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Diabetes: Losing Weight 'can Reverse Disease Long-term'

Diabetes: Losing weight 'can reverse disease long-term'

Diabetes: Losing weight 'can reverse disease long-term'

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Diabetes: Losing weight 'can reverse disease long-term'
Patients who reverse their diabetes and then keep their weight down can remain free of the condition, new research has found.
The study found that even people who have had Type 2 diabetes for up to 10 years can reverse their condition after adopting a very low calorie diet.
Professor Roy Taylor, a world expert on the condition which affects two-and-a-half million people in this country and is growing, published his latest findings in the journal Diabetes Care.
The Professor of Medicine and Metabolism at Newcastle University has previously shown that patients with Type 2 diabetes who successfully lose weight can reverse their condition because fat is removed from their pancreas, returning insulin production to normal.
A study led by Professor Taylor five years ago showed that diabetes could be reversed by a very low calorie diet.
International interest was sparked but the study only lasted eight weeks and the question remained whether the diabetes would stay away.
In this new study, 30 volunteers with Type 2 diabetes embarked on the same diet of 600 to 700 calories a day.
Participants lost on average 14 kilograms - just over 2 stone. Over the next six months they did not regain any weight.
The group included many people with longer duration diabetes, defined as more than eight years and ranging up to 23 years.
Overall, 12 patients who had had diabetes for less than 10 years reversed their condition and six months later they remained diabetes free.
In fact, after six months a 13th patient had reversed their dia Continue reading

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Transmission of Diabetes Prion-Like Aggregates Triggers Disease Symptoms

Transmission of Diabetes Prion-Like Aggregates Triggers Disease Symptoms

Protein misfolding disorders (PMDs) such as Alzheimer’s disease (AD), Parkinson’s disease (PD), and amyotrophic lateral sclerosis (ALS), are characterized by the accumulation of misfolded protein aggregates in tissues including the brain. A few rare PMDs, such as bovine spongiform encephalopathy (BSE, or mad cow disease), and Creutzfeldt-Jacob Disease (CJD), can even be transmitted between humans or from animals to humans. In these cases, exposure to the causative misfolded protein aggregates, known as prions, triggers the transformation of normal proteins into the abnormal form. Effectively, prions "seed" the development of misfolded protein aggregation in the brain of the recipient, and this leads to the accumulation of toxic substances that destroy neurons.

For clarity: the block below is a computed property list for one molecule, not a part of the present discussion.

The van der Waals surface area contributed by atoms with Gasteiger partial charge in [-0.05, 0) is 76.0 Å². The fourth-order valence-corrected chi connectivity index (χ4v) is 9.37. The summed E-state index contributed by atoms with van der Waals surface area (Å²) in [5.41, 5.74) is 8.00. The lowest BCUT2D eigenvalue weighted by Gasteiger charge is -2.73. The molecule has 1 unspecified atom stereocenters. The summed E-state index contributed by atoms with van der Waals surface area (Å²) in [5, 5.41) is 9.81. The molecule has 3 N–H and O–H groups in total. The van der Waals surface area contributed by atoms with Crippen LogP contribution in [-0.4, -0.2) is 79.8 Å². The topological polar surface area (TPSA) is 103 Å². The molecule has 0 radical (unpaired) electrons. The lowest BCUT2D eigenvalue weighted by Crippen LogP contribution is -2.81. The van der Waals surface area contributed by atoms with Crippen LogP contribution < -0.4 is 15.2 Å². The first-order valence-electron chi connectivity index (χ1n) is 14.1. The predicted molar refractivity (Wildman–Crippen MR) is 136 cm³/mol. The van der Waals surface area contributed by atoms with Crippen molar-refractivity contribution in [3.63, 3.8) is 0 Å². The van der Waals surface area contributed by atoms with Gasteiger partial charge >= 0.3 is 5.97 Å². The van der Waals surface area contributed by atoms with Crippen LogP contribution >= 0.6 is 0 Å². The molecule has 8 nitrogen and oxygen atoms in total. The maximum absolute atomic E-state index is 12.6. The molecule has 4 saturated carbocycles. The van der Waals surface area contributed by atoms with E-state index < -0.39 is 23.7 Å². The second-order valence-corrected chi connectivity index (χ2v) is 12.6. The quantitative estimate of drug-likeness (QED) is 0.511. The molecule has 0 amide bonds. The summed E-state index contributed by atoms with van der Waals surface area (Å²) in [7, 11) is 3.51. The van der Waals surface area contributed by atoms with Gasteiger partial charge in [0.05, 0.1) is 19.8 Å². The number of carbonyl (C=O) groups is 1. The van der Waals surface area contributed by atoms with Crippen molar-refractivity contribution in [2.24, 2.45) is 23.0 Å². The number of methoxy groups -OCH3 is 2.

Protein aggregation isn’t limited to the widely recognized PMDs, however. About 90% of patients with type 2 diabetes (T2D) develop pancreatic islet deposits of the peptide hormone islet amyloid polypeptide (IAPP). These misfolded protein aggregates start accumulating many years before the clinical diagnosis of T2D, explain Abhisek Mukherjee, Ph.D., and Claudio Soto, Ph.D., who head a research team at McGovern Medical School at The University of Texas Health Science Center at Houston that studies the molecular basis of PMDs, including AD, PD, and prion diseases.
Previous post mortem and animal studies have suggested that islet IAPP aggregation is linked with key T2D features, including the loss of beta cell mass, but the how these IAPP deposits cause disease development or progression isn’t yet understood. One Continue reading

World Diabetes Day

World Diabetes Day

Tuesday November 14th is World Diabetes Day. The International Diabetes Federation (IDF) defines diabetes as follows:
“Diabetes is a chronic disease that occurs when the pancreas is no longer able to make insulin, or when the body cannot make good use of the insulin it produces. Insulin is a hormone made by the pancreas, that acts like a key to let glucose from the food we eat pass from the blood stream into the cells in the body to produce energy. All carbohydrate foods are broken down into glucose in the blood. Insulin helps glucose get into the cells.